• I find that hobbies and exercise help me. I've gotten in better shape than I've been in in years, I've started reading again, plus I devote as much time to my work as I can. I'm aware that I'm distracting myself to keep my mind off of addiction, but I still feel good about myself in enjoying hobbies I haven't allowed myself to partake in in years
  • One thing I've found to be helpful with establishing new hobbies is to create a sort of blank calendar that I can cross off. Each day that I do my hobby that I'm trying to establish, I make a big X on the calendar. Seeing the calendar fill up as I become more set in my hobby is a very encouraging reminder to keep moving forward. 
  • I fill the voids with arts and crafts.  But the days of addiction has left something missing in my life.  I had troubles with my parents and the way they treated me.  These problems manifested themselves in the form of alcoholism.  I kicked the habit awhile ago but the feelings in betrayal and abandonment are still there.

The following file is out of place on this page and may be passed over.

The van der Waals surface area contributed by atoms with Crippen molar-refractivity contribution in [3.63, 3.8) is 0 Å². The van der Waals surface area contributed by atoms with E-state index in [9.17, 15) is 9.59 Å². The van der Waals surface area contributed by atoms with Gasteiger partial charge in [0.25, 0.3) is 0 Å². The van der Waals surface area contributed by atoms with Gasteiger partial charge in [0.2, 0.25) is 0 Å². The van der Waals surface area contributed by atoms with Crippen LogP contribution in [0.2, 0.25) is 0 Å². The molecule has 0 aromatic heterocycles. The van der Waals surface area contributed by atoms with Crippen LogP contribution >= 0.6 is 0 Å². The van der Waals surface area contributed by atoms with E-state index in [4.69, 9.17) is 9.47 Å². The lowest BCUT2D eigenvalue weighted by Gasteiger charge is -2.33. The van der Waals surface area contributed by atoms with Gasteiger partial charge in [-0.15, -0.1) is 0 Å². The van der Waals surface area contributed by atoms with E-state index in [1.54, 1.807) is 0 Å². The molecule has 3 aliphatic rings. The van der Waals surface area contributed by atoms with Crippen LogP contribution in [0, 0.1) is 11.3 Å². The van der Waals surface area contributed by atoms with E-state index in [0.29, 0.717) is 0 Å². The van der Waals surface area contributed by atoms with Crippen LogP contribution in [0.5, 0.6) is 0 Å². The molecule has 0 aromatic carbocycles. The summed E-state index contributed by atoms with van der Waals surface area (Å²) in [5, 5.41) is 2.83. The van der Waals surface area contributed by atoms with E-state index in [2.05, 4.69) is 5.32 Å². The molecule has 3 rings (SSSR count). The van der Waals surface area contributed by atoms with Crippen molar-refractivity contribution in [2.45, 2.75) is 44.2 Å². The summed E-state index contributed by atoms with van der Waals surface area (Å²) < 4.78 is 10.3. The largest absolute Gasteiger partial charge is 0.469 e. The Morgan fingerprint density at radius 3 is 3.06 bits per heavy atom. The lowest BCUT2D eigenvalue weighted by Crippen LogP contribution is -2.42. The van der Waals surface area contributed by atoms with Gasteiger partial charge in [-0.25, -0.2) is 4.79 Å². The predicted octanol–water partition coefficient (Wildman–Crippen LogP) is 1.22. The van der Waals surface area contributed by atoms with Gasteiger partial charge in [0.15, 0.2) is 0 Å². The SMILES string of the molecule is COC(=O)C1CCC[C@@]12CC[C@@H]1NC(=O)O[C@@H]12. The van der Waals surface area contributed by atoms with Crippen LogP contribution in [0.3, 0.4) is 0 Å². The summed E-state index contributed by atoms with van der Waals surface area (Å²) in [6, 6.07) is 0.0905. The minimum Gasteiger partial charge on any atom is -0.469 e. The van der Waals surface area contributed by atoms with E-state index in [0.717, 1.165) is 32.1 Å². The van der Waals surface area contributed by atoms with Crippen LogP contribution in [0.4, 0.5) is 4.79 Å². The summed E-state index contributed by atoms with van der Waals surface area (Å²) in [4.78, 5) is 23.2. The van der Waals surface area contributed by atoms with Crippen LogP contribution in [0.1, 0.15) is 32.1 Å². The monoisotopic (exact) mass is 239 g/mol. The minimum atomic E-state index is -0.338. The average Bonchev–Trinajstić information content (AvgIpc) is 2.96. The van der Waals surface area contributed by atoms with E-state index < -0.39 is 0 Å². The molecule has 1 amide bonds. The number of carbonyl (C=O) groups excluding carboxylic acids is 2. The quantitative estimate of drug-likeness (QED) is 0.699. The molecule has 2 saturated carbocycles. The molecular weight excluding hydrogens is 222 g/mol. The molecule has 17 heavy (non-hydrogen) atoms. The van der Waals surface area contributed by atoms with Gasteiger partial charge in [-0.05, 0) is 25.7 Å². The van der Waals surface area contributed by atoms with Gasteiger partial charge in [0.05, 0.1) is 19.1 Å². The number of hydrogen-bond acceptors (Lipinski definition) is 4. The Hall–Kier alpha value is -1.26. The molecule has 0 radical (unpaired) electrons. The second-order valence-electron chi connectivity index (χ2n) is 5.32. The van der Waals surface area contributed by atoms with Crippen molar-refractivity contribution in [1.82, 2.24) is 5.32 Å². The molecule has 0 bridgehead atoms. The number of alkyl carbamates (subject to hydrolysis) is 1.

• Getting involved in some interesting activities will help the person recovering from substance abuse to stay sober. You can pick a new hobby - do something that inspire creativity or something that you have always wanted to do. Reading a book, going to movies, biking or any other stuff that may distract you.
  • @jenniferabernathy that's a great idea! it serves as a great reminder for sure. 

    i am going to do that with several new hobbies i've been thinking about. 

  • @fraggit1 , I have just recently discovered computer games myself as a way to distract myself from wanting to drink. My thought on that is, they are not a waste of time if they help us past a difficult spot!